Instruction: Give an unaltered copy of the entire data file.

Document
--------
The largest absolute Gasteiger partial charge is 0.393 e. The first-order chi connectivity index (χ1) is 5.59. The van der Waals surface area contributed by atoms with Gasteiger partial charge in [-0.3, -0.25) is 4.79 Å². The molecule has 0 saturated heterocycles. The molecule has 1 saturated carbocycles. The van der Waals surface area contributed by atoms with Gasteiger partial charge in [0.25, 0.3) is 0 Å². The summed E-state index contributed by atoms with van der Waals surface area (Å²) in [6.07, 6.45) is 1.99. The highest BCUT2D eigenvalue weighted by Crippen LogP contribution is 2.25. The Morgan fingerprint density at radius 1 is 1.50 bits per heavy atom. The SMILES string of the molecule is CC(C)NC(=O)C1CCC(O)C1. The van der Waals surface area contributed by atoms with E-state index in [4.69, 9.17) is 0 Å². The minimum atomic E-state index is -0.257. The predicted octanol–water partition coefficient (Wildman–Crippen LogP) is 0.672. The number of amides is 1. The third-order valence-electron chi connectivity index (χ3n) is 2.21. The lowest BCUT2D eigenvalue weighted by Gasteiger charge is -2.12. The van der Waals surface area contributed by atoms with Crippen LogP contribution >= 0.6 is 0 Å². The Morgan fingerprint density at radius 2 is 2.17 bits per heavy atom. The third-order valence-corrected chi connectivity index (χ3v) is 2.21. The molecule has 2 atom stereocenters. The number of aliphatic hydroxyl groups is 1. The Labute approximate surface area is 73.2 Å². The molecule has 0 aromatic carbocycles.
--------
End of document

The largest absolute Gasteiger partial charge is 0.393 e. The first-order chi connectivity index (χ1) is 5.59. The van der Waals surface area contributed by atoms with Gasteiger partial charge in [-0.3, -0.25) is 4.79 Å². The molecule has 0 saturated heterocycles. The molecule has 1 saturated carbocycles. The van der Waals surface area contributed by atoms with Gasteiger partial charge in [0.25, 0.3) is 0 Å². The summed E-state index contributed by atoms with van der Waals surface area (Å²) in [6.07, 6.45) is 1.99. The highest BCUT2D eigenvalue weighted by Crippen LogP contribution is 2.25. The Morgan fingerprint density at radius 1 is 1.50 bits per heavy atom. The SMILES string of the molecule is CC(C)NC(=O)C1CCC(O)C1. The van der Waals surface area contributed by atoms with E-state index in [4.69, 9.17) is 0 Å². The minimum atomic E-state index is -0.257. The predicted octanol–water partition coefficient (Wildman–Crippen LogP) is 0.672. The number of amides is 1. The third-order valence-electron chi connectivity index (χ3n) is 2.21. The lowest BCUT2D eigenvalue weighted by Gasteiger charge is -2.12. The van der Waals surface area contributed by atoms with Crippen LogP contribution >= 0.6 is 0 Å². The Morgan fingerprint density at radius 2 is 2.17 bits per heavy atom. The third-order valence-corrected chi connectivity index (χ3v) is 2.21. The molecule has 2 atom stereocenters. The number of aliphatic hydroxyl groups is 1. The Labute approximate surface area is 73.2 Å². The molecule has 0 aromatic carbocycles.